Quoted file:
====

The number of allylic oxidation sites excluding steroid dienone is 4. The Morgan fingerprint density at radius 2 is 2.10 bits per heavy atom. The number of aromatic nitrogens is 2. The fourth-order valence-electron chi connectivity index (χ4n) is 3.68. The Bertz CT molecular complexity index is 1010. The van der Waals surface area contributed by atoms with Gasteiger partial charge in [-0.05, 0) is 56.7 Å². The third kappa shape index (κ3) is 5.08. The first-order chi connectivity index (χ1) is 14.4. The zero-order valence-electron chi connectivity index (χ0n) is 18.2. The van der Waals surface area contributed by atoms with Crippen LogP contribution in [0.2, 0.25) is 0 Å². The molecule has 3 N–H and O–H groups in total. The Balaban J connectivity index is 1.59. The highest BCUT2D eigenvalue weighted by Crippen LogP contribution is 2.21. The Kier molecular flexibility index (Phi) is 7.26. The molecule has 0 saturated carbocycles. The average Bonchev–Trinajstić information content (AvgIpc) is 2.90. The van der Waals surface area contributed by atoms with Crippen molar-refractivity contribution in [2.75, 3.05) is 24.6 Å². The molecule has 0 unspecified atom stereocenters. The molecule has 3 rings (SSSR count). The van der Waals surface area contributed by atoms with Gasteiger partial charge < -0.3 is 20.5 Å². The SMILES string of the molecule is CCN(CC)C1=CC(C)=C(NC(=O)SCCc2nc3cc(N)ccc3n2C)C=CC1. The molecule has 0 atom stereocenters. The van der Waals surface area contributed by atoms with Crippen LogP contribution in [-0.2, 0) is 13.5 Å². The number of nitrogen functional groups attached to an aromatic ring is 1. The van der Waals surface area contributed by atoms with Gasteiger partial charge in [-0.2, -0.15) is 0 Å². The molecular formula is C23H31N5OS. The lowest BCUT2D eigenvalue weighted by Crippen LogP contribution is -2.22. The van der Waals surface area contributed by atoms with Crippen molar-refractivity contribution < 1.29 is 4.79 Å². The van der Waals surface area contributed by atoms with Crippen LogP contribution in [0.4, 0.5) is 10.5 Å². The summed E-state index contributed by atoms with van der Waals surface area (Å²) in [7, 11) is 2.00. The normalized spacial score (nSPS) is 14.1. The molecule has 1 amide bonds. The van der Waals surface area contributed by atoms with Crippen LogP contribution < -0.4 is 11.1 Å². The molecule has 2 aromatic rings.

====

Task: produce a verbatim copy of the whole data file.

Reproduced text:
The number of allylic oxidation sites excluding steroid dienone is 4. The Morgan fingerprint density at radius 2 is 2.10 bits per heavy atom. The number of aromatic nitrogens is 2. The fourth-order valence-electron chi connectivity index (χ4n) is 3.68. The Bertz CT molecular complexity index is 1010. The van der Waals surface area contributed by atoms with Gasteiger partial charge in [-0.05, 0) is 56.7 Å². The third kappa shape index (κ3) is 5.08. The first-order chi connectivity index (χ1) is 14.4. The zero-order valence-electron chi connectivity index (χ0n) is 18.2. The van der Waals surface area contributed by atoms with Crippen LogP contribution in [0.2, 0.25) is 0 Å². The molecule has 3 N–H and O–H groups in total. The Balaban J connectivity index is 1.59. The highest BCUT2D eigenvalue weighted by Crippen LogP contribution is 2.21. The Kier molecular flexibility index (Phi) is 7.26. The molecule has 0 saturated carbocycles. The average Bonchev–Trinajstić information content (AvgIpc) is 2.90. The van der Waals surface area contributed by atoms with Crippen molar-refractivity contribution in [2.75, 3.05) is 24.6 Å². The molecule has 0 unspecified atom stereocenters. The molecule has 3 rings (SSSR count). The van der Waals surface area contributed by atoms with Gasteiger partial charge < -0.3 is 20.5 Å². The SMILES string of the molecule is CCN(CC)C1=CC(C)=C(NC(=O)SCCc2nc3cc(N)ccc3n2C)C=CC1. The molecule has 0 atom stereocenters. The van der Waals surface area contributed by atoms with Crippen LogP contribution in [-0.2, 0) is 13.5 Å². The number of nitrogen functional groups attached to an aromatic ring is 1. The van der Waals surface area contributed by atoms with Gasteiger partial charge in [-0.2, -0.15) is 0 Å². The molecular formula is C23H31N5OS. The lowest BCUT2D eigenvalue weighted by Crippen LogP contribution is -2.22. The van der Waals surface area contributed by atoms with Crippen molar-refractivity contribution < 1.29 is 4.79 Å². The van der Waals surface area contributed by atoms with Crippen LogP contribution in [0.4, 0.5) is 10.5 Å². The summed E-state index contributed by atoms with van der Waals surface area (Å²) in [7, 11) is 2.00. The normalized spacial score (nSPS) is 14.1. The molecule has 1 amide bonds. The van der Waals surface area contributed by atoms with Crippen LogP contribution < -0.4 is 11.1 Å². The molecule has 2 aromatic rings.